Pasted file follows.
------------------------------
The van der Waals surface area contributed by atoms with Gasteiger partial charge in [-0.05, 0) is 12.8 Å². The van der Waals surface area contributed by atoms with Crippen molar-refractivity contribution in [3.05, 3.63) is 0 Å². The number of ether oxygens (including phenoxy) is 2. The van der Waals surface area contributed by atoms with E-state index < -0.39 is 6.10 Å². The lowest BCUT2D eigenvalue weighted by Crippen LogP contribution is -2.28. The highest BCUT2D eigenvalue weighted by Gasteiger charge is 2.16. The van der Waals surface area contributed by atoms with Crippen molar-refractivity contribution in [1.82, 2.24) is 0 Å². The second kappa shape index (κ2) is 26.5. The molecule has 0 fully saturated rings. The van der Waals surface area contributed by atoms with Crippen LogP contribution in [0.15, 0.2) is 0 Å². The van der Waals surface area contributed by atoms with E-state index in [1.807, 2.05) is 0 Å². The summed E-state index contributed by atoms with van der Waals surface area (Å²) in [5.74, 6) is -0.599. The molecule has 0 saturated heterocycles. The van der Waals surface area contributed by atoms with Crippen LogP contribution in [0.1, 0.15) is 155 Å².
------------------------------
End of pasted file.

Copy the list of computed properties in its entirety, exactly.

The van der Waals surface area contributed by atoms with Gasteiger partial charge in [-0.05, 0) is 12.8 Å². The van der Waals surface area contributed by atoms with Crippen molar-refractivity contribution in [3.05, 3.63) is 0 Å². The number of ether oxygens (including phenoxy) is 2. The van der Waals surface area contributed by atoms with E-state index < -0.39 is 6.10 Å². The lowest BCUT2D eigenvalue weighted by Crippen LogP contribution is -2.28. The highest BCUT2D eigenvalue weighted by Gasteiger charge is 2.16. The van der Waals surface area contributed by atoms with Crippen molar-refractivity contribution in [1.82, 2.24) is 0 Å². The second kappa shape index (κ2) is 26.5. The molecule has 0 fully saturated rings. The van der Waals surface area contributed by atoms with Crippen LogP contribution in [0.15, 0.2) is 0 Å². The van der Waals surface area contributed by atoms with E-state index in [1.807, 2.05) is 0 Å². The summed E-state index contributed by atoms with van der Waals surface area (Å²) in [5.74, 6) is -0.599. The molecule has 0 saturated heterocycles. The van der Waals surface area contributed by atoms with Crippen LogP contribution in [0.1, 0.15) is 155 Å².